Letting Go

Written by Chrys Howard
Published on November 22, 2019

When it came time for my kids to leave home, to spread their wings, to enter the “adult world,” I didn’t think I had done enough to prepare them. They thought they were ready, but I wasn’t so sure. 

Anyone else feel this way?

As my three kiddos were growing up, I used to tell them I would always love them, but I wanted others to like them as well. So we worked on social skills, on being kind and considerate, on sharing toys, and on manners at the table. And then, as if overnight, it seemed it was time to evaluate how they turned out. I felt like it was the end of the grading period and a report card was about to be issued. 

As you let them go

Here’s the reality. When our children are still under our wings, the jury is still out. Even through the teen and college years, everyone knows there is still hope for the return to equal the investment if we just keep pouring good stuff into them.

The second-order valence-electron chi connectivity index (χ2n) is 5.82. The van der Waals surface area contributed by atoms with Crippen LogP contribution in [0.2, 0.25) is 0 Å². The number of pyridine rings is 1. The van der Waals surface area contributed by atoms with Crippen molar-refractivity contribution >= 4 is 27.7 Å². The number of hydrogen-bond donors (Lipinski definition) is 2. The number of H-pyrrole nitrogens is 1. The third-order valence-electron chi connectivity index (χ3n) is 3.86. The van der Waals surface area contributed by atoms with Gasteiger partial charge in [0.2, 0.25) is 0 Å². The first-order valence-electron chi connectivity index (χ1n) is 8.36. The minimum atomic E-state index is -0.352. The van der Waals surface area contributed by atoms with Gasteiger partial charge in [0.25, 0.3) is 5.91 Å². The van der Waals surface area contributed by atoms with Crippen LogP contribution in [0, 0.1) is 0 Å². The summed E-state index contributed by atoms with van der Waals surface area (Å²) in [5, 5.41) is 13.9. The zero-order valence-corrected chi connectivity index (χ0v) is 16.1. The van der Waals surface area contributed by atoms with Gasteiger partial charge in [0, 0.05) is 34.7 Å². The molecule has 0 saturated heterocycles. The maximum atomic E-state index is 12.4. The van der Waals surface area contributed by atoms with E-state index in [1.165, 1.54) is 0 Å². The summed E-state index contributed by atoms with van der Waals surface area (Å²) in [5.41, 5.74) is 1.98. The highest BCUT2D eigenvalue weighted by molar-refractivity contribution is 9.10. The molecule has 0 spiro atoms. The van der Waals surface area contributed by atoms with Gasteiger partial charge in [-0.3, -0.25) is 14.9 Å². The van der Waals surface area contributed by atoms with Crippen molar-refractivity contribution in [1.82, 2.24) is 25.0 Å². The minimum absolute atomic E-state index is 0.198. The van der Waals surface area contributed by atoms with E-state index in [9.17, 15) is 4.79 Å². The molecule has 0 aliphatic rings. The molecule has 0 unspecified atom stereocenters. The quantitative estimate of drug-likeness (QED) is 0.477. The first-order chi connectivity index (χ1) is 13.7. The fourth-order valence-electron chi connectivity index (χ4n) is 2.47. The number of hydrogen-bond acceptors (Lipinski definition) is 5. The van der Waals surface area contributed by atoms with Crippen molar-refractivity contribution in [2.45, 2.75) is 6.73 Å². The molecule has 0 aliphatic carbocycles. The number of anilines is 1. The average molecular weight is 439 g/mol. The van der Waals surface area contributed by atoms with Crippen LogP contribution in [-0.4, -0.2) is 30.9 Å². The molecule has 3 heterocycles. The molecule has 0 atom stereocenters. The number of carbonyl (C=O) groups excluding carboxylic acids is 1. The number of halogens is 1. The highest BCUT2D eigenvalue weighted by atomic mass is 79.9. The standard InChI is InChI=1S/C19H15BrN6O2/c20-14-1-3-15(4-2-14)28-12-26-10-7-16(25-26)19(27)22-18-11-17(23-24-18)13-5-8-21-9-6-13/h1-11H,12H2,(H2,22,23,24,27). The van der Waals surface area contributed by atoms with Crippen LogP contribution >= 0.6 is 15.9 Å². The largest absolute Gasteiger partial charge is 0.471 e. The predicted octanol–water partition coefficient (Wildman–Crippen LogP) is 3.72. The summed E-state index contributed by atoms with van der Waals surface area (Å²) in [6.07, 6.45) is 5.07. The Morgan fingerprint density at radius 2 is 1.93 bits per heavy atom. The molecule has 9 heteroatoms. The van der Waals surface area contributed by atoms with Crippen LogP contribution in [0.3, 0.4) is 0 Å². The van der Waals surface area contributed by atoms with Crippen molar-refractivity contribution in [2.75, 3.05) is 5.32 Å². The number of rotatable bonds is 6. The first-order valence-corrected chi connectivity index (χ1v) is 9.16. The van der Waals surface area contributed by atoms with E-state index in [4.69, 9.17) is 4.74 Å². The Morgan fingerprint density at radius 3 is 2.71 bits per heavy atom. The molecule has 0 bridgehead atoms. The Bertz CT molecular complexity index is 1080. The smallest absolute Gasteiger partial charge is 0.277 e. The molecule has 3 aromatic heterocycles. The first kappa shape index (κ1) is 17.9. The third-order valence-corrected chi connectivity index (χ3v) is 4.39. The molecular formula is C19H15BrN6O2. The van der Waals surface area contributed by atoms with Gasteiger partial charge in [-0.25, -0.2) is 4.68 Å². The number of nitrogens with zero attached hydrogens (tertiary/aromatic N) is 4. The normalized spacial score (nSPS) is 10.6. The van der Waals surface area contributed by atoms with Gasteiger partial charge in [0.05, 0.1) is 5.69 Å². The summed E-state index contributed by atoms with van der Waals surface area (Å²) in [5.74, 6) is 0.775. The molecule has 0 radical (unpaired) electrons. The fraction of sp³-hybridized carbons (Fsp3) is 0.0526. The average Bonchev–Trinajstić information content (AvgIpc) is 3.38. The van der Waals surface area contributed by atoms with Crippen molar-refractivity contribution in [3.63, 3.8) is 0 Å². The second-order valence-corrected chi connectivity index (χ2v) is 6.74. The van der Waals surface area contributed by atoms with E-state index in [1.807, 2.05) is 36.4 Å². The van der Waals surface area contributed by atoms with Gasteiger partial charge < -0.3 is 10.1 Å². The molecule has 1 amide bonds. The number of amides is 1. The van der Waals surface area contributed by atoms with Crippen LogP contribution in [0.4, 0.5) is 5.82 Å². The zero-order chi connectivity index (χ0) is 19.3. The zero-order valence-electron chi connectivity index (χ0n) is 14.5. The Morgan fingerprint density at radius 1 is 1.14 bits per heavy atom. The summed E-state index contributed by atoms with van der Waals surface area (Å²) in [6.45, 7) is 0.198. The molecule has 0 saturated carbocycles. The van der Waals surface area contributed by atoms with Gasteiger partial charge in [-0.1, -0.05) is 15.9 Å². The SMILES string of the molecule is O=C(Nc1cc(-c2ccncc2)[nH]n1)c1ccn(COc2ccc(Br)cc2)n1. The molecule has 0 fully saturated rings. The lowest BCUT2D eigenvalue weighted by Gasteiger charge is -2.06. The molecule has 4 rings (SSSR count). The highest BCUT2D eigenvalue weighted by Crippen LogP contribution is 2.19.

But as our children move on to their adult lives, the time is over. Our job is done and it is time for them to either do as we said and did or not do as we said and did. As hard as we try to keep them little, the humans put in our care will grow up and make their own choices in life. 

Emotionally, letting go seems harder for us mommas. Our poor kids really can’t win. If they cling to our leg when we drop them off for their first day of school, we’re sad; if they turn and wave as if they don’t care whether we’re there or not, we’re sad. Right? 

Well, the first day of school is followed by many more emotional firsts. And, as the old saying goes, “Everything new becomes old,” and the “letting go” process is firmly in place.  

When God let go

As I think about letting go, I can’t help but think about God choosing to let go of his son. 

God knew that for the good of mankind, he must allow his son to leave the only home he had ever known. John 3:16 says, “For God so loved the world that he gave his one and only Son that whoever believes in him shall not perish but have eternal life.”